The opinion of the court was delivered by: FAKE
This is a declaratory judgment proceeding in which the plaintiff seeks to have two patents declared invalid. They are designated respectively as the Drucker patent No. 1,895,409, the sole ownership of which is in the defendant corporation, and the Peter patent No. 2,115,537, which the defendant Peter owns subject to an exclusive license in the defendant Bates Manufacturing Company to use it and manufacture and sell under in the United States.
The defendant corporation is now and has for some years been engaged in the manufacture and sale of office supplies at Orange, New Jersey, and among its products was a rotary index for listing names and telephone numbers for ready reference in connection with the use of the telephone. It was known as the Bates Telephone Index and was first put upon the market in 1923. Some twenty-three thousand were sold the first year, and when they adopted the newer device with which we are here concerned, upwards of five hundred thousand of them had been sold at $2.50 a piece. This demonstrated clearly to the Bates Company the existence of an active demand and ready market for indexes designed for such use.
In the year 1936, Mr. Peter of Vancouver, British Columbia, Canada, wrote the Bates Manufacturing Company informing them that he had an indexing device which was far superior to the one they were than marketing; that he had not patented it and sought a connection with them whereby it might be patented and a royalty agreement arranged to their mutual advantage. With his letter Mr. Peter sent along a model of his invention which is in evidence as exhibit D-6. This model is the parent of the devices now being very extensively marketed by both parties to this suit, and Peter has, by virtue of an agreement which was entered into with the Bates Company, enjoyed royalties of about $22,000. In preparing to patent the invention of Mr. Peter, the Bates Company caused a search to be made in the patent office and found the Drucker patent which the Peter patent infringed. Whereupon the Bates Company purchased the Drucker patent, and it is under these two patents that they have been operating since 1936. In the short period of four years the combined sales of indexes of the parties to this suit, figured at $1.25 each, aggregate upwards of $1,875,000. From these figures the conclusion cannot be escaped that the patents in suit have met with much more than ordinary financial success.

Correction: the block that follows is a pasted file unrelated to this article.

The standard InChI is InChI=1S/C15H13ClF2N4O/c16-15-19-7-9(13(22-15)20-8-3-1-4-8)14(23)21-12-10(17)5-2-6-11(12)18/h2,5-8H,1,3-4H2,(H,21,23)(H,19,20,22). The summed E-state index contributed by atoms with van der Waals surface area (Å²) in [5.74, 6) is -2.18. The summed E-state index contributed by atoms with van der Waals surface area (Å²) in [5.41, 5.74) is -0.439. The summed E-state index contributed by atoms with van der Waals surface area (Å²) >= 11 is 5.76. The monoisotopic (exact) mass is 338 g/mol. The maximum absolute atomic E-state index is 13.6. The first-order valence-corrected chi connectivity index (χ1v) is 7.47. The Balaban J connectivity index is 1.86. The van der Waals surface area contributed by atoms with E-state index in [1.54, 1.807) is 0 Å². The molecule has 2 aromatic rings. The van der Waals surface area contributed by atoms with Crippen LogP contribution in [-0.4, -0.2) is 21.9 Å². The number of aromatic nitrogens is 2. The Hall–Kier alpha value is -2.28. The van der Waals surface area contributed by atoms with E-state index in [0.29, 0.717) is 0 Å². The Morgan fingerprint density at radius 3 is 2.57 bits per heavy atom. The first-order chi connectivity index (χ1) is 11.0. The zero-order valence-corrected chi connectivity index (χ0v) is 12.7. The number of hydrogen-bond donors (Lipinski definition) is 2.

Early in 1937 Mr. Albert E. Pollock of New York participated in the organization of the plaintiff corporation, became its secretary and treasurer and, I take it, has been its guiding spirit ever since. Pollock testified that he was inspired to go into the List Finder business because of the Bates device. He had one in his possession similar to plaintiff's exhibit 3 which was made by the Bates Company, and on using it one of the tabs got torn, whereupon he studied it and concluded that he had worked out something more than an improvement on it. This consisted in putting a cylindrical axle horizontally through the cover and fastening the index sheets to a cylindrical slotted housing which covers the axle, in which housing the slots are so arranged as to receive index sheets cut to fit, which then move upward on the inside of the cover when it is opened. This differs from the Bates list finder, among other differences, in that Bates' index sheets lay flat fastened to the base, and have no axle to which they are attached horiztonally; the index sheets being fastened in by two bolts which extend perpendicularly through a superimposed stationary base designed to meet the swinging cover, just as a trap door frame holds and permits the door to swing up. In the Bates device the index sheets are successively creased so that each sheet stands perpendicularly without binding on its neighbor when the cover is sprung open. Pollock contends that his idea is patentable, and in substantiation thereof, produces a patent issued to him No. 2,141,761 applied for an April 2, 1938 containing fifteen claims.